Reflexive verbs in French are used to indicate that the subject performs an action on itself. They are conjugated like regular verbs, but they include a reflexive pronoun that precedes the verb. This pronoun matches the subject of the sentence.

  • Je me
  • Tu te
  • Il/Elle/On se
  • Nous nous
  • Vous vous
  • Ils/Elles se

Examples of Reflexive Verbs in Context

  1. Se laver (to wash oneself)


  • Je me lave (I wash myself)
  • Tu te laves (You wash yourself)
  • Il/Elle se lave (He/She washes him/herself)
  • Nous nous lavons (We wash ourselves)
  • Vous vous lavez (You wash yourself, formal/plural)
  • Ils/Elles se lavent (They wash themselves)

Usage: “Je me lave les mains.” (I wash my hands.)

  1. S’appeler(to be called)


  • Je m’appelle (I am called / My name is)
  • Tu t’appelles (You are called / Your name is)
  • Il/Elle/On s’appelle (He/She/One is called / His/Her name is)
  • Nous nous appelons (We are called / Our names are)
  • Vous vous appelez (You are called / Your name is, formal/plural)
  • Ils/Elles s’appellent (They are called / Their names are)

Usage: “Je m’appelle Marie.”(My name is Marie.)

Reflexive Verbs: Regular and Irregular Categories

Just like non-reflexive verbs, reflexive verbs can be regular or irregular:

Regular Reflexive Verbs: Conjugated like regular -ER, -IR, or -RE verbs, such as “se laver” (to wash oneself) and “s’amuser” (to have fun).

Irregular Reflexive Verbs: Conjugated like irregular verbs, such as “s’asseoir” (to sit down) and “se souvenir” (to remember).

Modal Verbs

Modal verbs in French, much like in English, are auxiliary verbs used to express necessity, ability, possibility, permission, or obligation. They play a crucial role in indicating the speaker’s attitude toward the action of the main verb and are often followed by an infinitive.

Common Modal Verbs in French

  1. Devoir (to have to, must)

Role: Expresses necessity or obligation.


  • Je dois (I must)
  • Tu dois (You must)
  • Il/Elle doit (He/She must)
  • Nous devons (We must)
  • Vous devez (You must, formal/plural)
  • Ils/Elles doivent (They must)

Usage: “Je dois étudier pour l’examen.” (I must study for the exam.)

  1. Pouvoir (to be able to, can)

Role: Expresses ability or possibility.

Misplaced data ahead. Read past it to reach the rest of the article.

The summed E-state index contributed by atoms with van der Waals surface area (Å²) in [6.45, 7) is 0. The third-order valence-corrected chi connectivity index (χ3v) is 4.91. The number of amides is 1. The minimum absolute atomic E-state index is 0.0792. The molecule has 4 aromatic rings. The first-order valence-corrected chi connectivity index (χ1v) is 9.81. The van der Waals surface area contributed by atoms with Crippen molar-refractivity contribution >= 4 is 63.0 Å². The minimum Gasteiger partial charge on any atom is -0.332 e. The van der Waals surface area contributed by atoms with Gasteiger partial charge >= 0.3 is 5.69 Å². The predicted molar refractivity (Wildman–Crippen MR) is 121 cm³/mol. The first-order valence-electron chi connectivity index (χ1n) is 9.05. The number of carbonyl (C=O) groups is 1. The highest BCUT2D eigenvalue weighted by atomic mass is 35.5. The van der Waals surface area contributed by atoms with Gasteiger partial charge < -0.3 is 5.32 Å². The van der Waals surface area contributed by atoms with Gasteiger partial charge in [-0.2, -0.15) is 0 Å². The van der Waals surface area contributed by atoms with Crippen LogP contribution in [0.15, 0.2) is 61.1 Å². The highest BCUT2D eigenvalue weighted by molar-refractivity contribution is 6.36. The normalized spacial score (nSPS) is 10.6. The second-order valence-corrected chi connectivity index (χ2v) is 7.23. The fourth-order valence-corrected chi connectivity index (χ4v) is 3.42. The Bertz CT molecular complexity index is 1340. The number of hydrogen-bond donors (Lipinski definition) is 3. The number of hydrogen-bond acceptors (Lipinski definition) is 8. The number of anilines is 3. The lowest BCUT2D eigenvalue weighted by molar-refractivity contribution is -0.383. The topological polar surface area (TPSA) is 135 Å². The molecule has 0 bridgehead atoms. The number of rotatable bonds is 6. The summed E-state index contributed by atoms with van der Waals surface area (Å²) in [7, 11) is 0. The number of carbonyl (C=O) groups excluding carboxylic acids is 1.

• Je peux (I can)
  • Tu peux (You can)
  • Il/Elle peut (He/She can)
  • Nous pouvons (We can)
  • Vous pouvez (You can, formal/plural)
  • Ils/Elles peuvent (They can)

Usage: “Nous pouvons partir maintenant.” (We can leave now.)

  1. Vouloir (to want)

Role: Expresses desire or intention.


  • Je veux (I want)
  • Tu veux (You want)
  • Il/Elle veut (He/She wants)
  • Nous voulons (We want)
  • Vous voulez (You want, formal/plural)
  • Ils/Elles veulent (They want)

Usage: “Ils veulent visiter Paris.” (They want to visit Paris.)

Action Verbs

Action verbs are crucial for dynamic communication, as they describe physical or mental actions, bringing sentences to life and providing clarity and detail to interactions. 

Importance of Action Verbs

  • Expressing Actions: Action verbs articulate what is happening, whether it’s a physical action or a mental process.
  • Enhancing Clarity: By specifying the action, they make communication more precise and understandable.
  • Adding Dynamism: They contribute to the liveliness of speech and writing, making descriptions vivid and engaging.

Regular vs. Irregular Action Verbs

Regular Action Verbs: These verbs follow standard conjugation patterns, making them predictable and easier to learn. Examples include “manger” (to eat), “parler” (to speak), and “regarder” (to watch).

Irregular Action Verbs: These verbs do not follow regular conjugation patterns and often have unique forms. Examples include “prendre” (to take), “faire” (to do/make), and “voir” (to see).


Mastering French verbs is key to effective communication, enriching your conversations and deepening your cultural understanding. Embrace the challenge and unlock new opportunities with La Forêt’s immersive language programs, guiding you every step of the way to fluency. Dive in and start your journey today!

Frequently Asked Questions

Is “passer” avoir or être?

“Passer” can be conjugated with both “avoir” and “être,” depending on its usage. When used transitively (e.g., “J’ai passé une bonne journée” – I had a good day), it takes “avoir.” When used intransitively (e.g., “Je suis passé par la porte” – I passed by the door), it takes “être.” La Forêt’s language courses can help you master these nuances effortlessly.

What verb is “je suis”?

“Je suis” means “I am” and is the first-person singular form of the verb être (to be), one of the most important and irregular verbs in French. Understanding être is crucial for building basic sentences and descriptions.

How to memorize French verbs?

Memorizing French verbs requires regular practice and engaging with the language in various contexts. Techniques include flashcards, repetition, and using the verbs in sentences.

What are the super 7 verbs in French?

The “super 7” verbs in French are être (to be), avoir (to have), aller (to go), faire (to do/make), parler (to speak), pouvoir (to be able to), and vouloir (to want). These verbs are foundational and frequently used in everyday conversation. La Forêt’s structured approach will help you master these essential verbs quickly.